Lyonia Truncata Var. Proctorii
Lyonia truncata var. proctorii
No Common Name
|Listed||April 27, 1993|
|Description||Evergreen shrub growing with small, white, urn-shaped flowers.|
|Habitat||Semi-arid mountains of near-vertical slopes with the area dominated by broadleaf trees.|
|Threats||Agricultural, rural, and tourist development.|
Lyonia truncata var. proctorii is an evergreen shrub which may reach up to 6.6 ft (2 m) in height. The leaves are alternate, elliptic to ovate, coriaceous, and from 0.4-1.7 in (0.9-4.5 cm) long and 0.2-0.9 in (0.4-2.3 cm) wide. The leaf margins may be toothed and the lower surface is sparsely to moderately lepidote and moderately to densely pubescent. The inflorescences are fasciculate with from two to 15 flowers. Pedicels are from 0.1-0.2 in (2-5 mm) in length and sparsely pubescent. Flowers are small, 0.03-0.06 in (0.7-1.5 mm) in length, white, and urn-shaped. The fruit is a dry capsule, 0.1-0.2 in (3-4.5 mm) in length and 0.1-0.16 in (2.5-4 mm) in width, sparsely pubescent, and contains seeds approximately 0.1 in (2.5 mm) in length.
This shrub was discovered in September of 1987 by Dr. George Proctor and described by Dr. Walter Judd in 1990. It was observed reproducing during preliminary studies in the month of October 1993 and again in April and May of 1994. Only one or two plants have been observed to have seeds in the fruit.
L. truncata var. proctorii is endemic to Puerto Rico and known only from the very steep slopes of Cerro Mariquita in the range of hills known as the Sierra Bermeja in the municipality of Cabo Rojo. The site is located within the subtropical dry forest life zone. Average annual precipitation just to the west of the Sierra Bermeja at the Cabo Rojo National Wildlife Refuge is 34.8 in (883 mm) based on measurements from 1980-1993. The drier period extends from December through March and the wetter period includes May and September through November.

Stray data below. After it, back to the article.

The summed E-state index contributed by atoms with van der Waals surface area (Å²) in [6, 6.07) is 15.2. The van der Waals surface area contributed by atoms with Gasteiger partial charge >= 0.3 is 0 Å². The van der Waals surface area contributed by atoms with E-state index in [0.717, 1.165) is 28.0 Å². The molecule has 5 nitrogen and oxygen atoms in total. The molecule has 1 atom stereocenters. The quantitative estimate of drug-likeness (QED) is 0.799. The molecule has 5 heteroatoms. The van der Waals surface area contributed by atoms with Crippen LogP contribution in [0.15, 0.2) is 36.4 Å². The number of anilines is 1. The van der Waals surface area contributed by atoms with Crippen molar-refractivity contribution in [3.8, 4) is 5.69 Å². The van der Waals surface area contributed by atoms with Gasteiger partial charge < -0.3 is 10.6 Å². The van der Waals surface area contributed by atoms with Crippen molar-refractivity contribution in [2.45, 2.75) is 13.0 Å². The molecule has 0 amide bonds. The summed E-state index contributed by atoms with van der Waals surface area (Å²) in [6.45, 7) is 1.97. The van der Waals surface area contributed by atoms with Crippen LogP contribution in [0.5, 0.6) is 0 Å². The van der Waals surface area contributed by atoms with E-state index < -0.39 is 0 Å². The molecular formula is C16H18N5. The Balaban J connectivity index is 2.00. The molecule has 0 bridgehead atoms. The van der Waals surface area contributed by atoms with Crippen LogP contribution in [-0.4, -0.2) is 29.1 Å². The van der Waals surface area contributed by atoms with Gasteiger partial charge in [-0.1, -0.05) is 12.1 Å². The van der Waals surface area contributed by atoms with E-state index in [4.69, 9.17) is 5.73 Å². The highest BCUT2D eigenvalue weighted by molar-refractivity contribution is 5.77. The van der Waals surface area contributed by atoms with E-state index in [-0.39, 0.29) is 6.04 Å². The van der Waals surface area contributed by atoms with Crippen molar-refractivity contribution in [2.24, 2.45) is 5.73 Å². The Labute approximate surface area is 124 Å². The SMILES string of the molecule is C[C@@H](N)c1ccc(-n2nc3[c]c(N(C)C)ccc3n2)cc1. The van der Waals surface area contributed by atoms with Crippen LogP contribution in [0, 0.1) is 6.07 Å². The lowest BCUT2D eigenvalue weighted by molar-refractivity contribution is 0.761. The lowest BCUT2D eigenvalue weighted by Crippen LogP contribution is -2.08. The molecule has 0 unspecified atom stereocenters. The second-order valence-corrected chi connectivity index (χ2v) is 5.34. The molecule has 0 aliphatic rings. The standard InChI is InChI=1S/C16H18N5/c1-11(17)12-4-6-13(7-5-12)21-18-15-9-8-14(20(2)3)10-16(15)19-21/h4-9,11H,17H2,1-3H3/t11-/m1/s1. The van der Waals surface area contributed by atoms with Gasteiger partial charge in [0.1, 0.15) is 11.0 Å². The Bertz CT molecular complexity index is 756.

This species is usually found growing in the exposed sun. The population has been estimated at about 63 individuals; however, because the species is found on extremely steep slopes, this may be an underestimate.
Clearing of land for grazing has destroyed some habitat that may have been occupied by this species. In addition, fire in this dry southwestern range of hills is common, particularly during the drier months. Currently the species is only known from one locality; therefore, the risk of extinction is extremely high.
This species is currently being threatened by intense agricultural, rural, and tourist development. The land on which this species occurs is being cleared for grazing by cattle and goats. Adjacent land is being subdivided for sale in small farms, and tourist/urban developments. In the Sierra Bermeja, the population occurs on privately owned land, which has been subject to intense pressure for residential and tourist development. The Sierra Bermeja has also been considered in a copper and gold mining proposal.
Conservation and Recovery
Existing populations of this species should be protected through acquisition or conservation easements. Individual plants should be monitored as should introduced populations.
U.S. Fish and Wildlife Service
Regional Office, Division of Endangered Species
1875 Century Blvd., Suite 200
Atlanta, Georgia 30345
Caribbean Field Office
U.S. Fish and Wildlife Service
P.O. Box 491
Boquerón, Puerto Rico 00622
Telephone: (809) 851-7297
U.S. Fish and Wildlife Service. 1995. " Aristida chaseae, Lyonia truncata var. proctorii, and Vernonia proctorii Recovery Plan." U.S. Fish and Wildlife Service, Atlanta, Georgia. 21 pp.
U.S. Fish and Wildlife Service. 27 April 1993. "Endangered and Threatened Wildlife and Plants; Determination of Endangered or Threatened Status for Three Puerto Rican Plants." Federal Register 58 (79):75755-75758.